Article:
I’ve seen a number of Straub/Huillet films, and I find myself constantly on the cusp of really “getting” their work. By this period of their output, certainly, they had pared down their dramaturgy to having their actors stand and emote in particular ways in a particular setting, often not looking at one another, often unmoving, sometimes just looking at the text, and it certainly has a peculiar affect. Here they take a Brechtian update on Sophocles play, but stage their actors in ancient Greek ruins, bringing it somehow back to the original in a way. There is perhaps less artifice in the staging (in terms of sets), but the ruins and the togas and the statuesque poses bring their own form of reinvention to the text. I feel I would have got a lot more out of this (and it’s a feeling I have with a lot of Straub/Huillet’s work) if I had been familiar with the original play better, but through the staging and editing and the excellent declamatory acting, it becomes clear what’s going on, and it’s a universal theme as resonant today, right now in our world of demagogues and oligarchs, as it was when it was written, of a powerful ruler who loses all those around him whom he loves because of a hubris that slights the gods (the refusal to bury a fallen leader). Even when I felt the text going over my head, there was still a solid, silent power in the staging, almost a purity that carries the film through.

Antigone film posterCREDITS
Directors/Writers Danièle Huillet and Jean-Marie Straub (based on the play Antigone by Bertolt Brecht, itself adapted from Friedrich Hölderlin’s translation of the play Ἀντιγόνη by Sophocles Σοφοκλῆς); Cinematographer William Lubtchansky; Starring Astrid Ofner, Werner Rehm; Length 100 minutes.
Seen at home (Mubi streaming), London, Wednesday 27 May 2020.

Histoire de Marie et Julien (The Story of Marie and Julien, 2003)

French director Jacques Rivette’s recent death may not have been a surprise, but it was unwelcome for fans of his kind of long-form slow-burn filmmaking — always a rarity on the film landscape — which seems to have aged little in the intervening years, unlike some of his mainstream contemporaries. The 1970s was a difficult decade for a lot of the old nouvelle vague filmmakers — difficult in the sense of seeing them struggle to integrate narrative with a rapidly fragmenting anti-authoritarian politics, though plenty of essential works came out of it — but Rivette continued to put out excellent films in the 1980s, 1990s and 2000s that repay the effort in watching them. The 2.5 hour running time of Histoire de Marie et Julien is about average for most Rivette films, but it allows for the development of feeling between two actors who seemingly couldn’t be more mismatched, Polish emigré Jerzy Radziwiłowicz as a clock repairer, and Emmanuelle Béart, who for various reasons doesn’t seem defined by her work. That said, the development of the story makes it clear that they’re not supposed to be, as there are increasingly odd hints that Marie isn’t what she seems. It’s all elaborated very subtly in the filming over the course of the four-act structure, with a certain quality of detachedness to Béart’s performance and the use of various mysterious objects imbued with an uncanny power (something of a favoured device for Rivette). As ever, Rivette’s cinema rewards greater attention from the viewer, so for my own part I can only confess to having watched it at home (never ideal) and that a cinema screening — should one ever come around, and one can only hope that there will be some retrospectives mounted over the next few years — may be the best way to experience his films.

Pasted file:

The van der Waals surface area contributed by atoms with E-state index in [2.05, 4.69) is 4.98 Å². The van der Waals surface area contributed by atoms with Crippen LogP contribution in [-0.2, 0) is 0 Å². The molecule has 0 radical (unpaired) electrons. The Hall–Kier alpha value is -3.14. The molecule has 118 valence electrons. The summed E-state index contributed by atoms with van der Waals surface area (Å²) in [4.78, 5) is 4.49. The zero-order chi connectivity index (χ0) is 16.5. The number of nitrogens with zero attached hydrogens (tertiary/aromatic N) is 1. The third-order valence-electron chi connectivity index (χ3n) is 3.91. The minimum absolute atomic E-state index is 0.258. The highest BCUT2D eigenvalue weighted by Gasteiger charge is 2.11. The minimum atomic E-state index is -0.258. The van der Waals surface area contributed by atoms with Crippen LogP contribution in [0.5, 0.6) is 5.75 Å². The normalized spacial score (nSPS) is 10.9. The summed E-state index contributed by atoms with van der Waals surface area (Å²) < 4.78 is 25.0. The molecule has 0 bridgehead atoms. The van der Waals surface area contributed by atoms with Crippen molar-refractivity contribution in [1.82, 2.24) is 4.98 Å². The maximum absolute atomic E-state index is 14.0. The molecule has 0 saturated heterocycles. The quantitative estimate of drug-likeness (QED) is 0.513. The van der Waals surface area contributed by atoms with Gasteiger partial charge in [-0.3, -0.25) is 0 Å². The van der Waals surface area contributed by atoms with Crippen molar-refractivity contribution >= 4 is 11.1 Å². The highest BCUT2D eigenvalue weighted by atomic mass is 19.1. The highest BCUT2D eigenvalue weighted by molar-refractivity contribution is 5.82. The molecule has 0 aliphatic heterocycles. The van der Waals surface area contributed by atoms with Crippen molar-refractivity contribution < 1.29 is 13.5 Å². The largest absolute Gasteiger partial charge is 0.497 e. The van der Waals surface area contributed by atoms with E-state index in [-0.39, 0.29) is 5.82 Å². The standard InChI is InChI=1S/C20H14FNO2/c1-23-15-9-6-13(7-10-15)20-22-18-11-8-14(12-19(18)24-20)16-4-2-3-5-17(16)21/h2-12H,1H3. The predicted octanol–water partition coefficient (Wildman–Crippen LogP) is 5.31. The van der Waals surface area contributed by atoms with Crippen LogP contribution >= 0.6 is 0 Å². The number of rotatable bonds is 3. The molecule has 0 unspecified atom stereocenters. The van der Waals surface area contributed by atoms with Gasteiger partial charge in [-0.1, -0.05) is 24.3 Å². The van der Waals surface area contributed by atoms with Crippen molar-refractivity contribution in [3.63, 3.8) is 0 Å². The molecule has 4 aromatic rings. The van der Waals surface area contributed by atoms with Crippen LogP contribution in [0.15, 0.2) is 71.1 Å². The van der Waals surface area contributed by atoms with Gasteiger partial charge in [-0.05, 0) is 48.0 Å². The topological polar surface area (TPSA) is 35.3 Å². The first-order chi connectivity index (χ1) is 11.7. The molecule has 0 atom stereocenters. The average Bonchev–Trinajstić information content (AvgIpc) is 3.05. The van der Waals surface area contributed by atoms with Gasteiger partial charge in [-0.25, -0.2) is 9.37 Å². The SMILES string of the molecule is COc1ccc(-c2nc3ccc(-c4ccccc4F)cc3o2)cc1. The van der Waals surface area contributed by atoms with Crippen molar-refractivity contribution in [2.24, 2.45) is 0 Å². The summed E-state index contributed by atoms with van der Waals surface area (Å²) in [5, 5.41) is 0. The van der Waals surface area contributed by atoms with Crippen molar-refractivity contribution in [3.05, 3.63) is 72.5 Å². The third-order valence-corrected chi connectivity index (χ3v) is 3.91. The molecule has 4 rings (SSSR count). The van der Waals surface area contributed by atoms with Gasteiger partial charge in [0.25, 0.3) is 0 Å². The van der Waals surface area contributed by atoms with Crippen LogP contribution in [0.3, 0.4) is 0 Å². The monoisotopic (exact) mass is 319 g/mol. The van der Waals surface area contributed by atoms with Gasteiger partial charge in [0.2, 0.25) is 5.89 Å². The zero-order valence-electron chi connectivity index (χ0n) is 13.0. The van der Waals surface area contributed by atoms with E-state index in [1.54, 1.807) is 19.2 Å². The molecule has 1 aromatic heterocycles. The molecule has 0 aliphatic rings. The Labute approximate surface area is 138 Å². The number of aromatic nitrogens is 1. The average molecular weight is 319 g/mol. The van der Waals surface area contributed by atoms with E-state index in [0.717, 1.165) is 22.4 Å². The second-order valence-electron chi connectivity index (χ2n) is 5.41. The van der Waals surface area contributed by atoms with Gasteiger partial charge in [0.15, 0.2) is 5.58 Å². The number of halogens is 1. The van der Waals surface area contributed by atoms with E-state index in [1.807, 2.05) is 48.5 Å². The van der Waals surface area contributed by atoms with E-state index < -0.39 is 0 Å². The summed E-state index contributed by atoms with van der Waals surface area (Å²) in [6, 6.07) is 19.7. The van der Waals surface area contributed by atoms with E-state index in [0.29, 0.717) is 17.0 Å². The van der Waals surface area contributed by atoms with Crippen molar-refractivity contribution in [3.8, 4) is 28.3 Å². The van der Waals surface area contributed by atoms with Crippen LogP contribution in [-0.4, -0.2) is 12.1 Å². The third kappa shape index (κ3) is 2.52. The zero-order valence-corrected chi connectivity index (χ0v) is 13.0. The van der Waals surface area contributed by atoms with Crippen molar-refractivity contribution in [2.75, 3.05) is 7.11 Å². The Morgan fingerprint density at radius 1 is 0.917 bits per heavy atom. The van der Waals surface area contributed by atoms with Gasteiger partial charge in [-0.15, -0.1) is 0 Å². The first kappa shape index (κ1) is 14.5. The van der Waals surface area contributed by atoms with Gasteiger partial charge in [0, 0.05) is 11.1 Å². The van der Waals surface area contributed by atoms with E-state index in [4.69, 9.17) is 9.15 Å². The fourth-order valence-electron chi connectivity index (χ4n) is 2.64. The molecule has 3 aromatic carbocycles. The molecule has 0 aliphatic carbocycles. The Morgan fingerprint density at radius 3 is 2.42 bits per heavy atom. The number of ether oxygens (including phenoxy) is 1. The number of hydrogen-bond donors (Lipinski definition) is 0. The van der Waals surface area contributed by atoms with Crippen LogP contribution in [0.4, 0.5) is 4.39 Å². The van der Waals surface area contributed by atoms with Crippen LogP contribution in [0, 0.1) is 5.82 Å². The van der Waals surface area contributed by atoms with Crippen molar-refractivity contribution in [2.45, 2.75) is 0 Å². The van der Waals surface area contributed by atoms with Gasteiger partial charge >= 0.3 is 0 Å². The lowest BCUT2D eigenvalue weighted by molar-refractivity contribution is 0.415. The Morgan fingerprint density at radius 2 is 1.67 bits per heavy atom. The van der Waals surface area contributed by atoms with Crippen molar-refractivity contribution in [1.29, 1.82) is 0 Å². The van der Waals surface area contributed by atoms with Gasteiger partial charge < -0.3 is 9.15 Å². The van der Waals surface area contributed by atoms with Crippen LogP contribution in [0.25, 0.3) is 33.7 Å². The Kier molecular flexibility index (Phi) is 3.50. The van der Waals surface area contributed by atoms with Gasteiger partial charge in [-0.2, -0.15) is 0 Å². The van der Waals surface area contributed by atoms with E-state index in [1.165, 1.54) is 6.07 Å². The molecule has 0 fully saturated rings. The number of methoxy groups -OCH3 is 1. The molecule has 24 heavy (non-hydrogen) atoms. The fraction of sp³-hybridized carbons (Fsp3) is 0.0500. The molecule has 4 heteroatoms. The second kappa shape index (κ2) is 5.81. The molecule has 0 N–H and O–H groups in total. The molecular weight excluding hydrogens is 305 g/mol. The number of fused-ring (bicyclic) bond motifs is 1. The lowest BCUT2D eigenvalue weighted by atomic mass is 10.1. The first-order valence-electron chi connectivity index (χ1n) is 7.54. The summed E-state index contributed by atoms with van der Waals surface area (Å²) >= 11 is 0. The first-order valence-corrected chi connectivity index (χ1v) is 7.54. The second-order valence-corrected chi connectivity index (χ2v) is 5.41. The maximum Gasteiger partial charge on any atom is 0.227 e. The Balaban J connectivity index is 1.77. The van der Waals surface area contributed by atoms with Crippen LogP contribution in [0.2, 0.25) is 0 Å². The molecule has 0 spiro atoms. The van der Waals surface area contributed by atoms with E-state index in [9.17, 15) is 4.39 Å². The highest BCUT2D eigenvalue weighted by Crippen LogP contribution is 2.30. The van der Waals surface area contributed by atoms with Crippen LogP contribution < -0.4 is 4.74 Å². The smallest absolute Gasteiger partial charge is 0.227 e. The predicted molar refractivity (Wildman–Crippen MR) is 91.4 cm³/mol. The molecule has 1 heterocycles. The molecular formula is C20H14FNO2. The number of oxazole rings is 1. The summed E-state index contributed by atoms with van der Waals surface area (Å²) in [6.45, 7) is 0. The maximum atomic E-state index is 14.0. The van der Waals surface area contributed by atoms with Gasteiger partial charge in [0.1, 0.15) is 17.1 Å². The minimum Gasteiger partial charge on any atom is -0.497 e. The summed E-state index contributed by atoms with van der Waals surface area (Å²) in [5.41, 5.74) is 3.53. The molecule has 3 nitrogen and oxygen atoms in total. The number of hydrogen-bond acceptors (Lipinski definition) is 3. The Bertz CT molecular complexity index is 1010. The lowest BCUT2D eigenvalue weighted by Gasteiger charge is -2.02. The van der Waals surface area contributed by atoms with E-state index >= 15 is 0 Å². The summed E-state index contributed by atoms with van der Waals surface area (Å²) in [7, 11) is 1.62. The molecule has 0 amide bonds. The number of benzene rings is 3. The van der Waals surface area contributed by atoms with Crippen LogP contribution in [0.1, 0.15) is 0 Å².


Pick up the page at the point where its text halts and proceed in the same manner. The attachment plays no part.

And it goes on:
The Story of Marie and Julien film posterCREDITS
Director Jacques Rivette; Writers Pascal Bonitzer, Christine Laurent and Rivette; Cinematographer William Lubtchansky; Starring Jerzy Radziwiłowicz, Emmanuelle Béart, Anne Brochet; Length 150 minutes.
Seen at home (DVD), London, Saturday 30 January 2016.

Sicilia! (1999)

If you’ve been brought up on the action-oriented three-act-structured cinema of the classical Hollywood tradition with its star systems and psychological characterisation, then moving into the world of avant-garde European auteurism — with its loose sense of narrative structure and causation, and its use of non-professional actors — can sometimes prove difficult. I must say that I’ve been trying to watch films like this one for years with middling success, and the sense not that the films are bad as that I am not equal to enjoying them.

There’s a prominent strand of late-20th century cinema in Europe that I would characterise in terms of its relation to concepts of ennui and boredom, whether that’s at the level of subject matter (Michelangelo Antonioni’s L’avventura springs to mind) or formal methods. Jean-Marie Straub and Danièle Huillet, like their French compatriot Jacques Rivette to a certain extent, seem to fall into this latter camp, toying (if “toying” is indeed the most apposite word) with the aesthetics of duration — long takes and extended pauses — which can easily lead to accusations of boredom on the part of audiences and critics. I don’t mean, therefore, to come across as smugly superior when I say that there’s plenty of this cinematic tradition that I really enjoy — there’s no real reason why you should expect to like it, and I get the sense that these films and the filmmakers that make them don’t really seek anyone’s approval — but for those in the mood for something that unfolds at an almost catatonically unhurried pace, then Straub-Huillet are for you, and Sicilia! ranks among their more accessible works.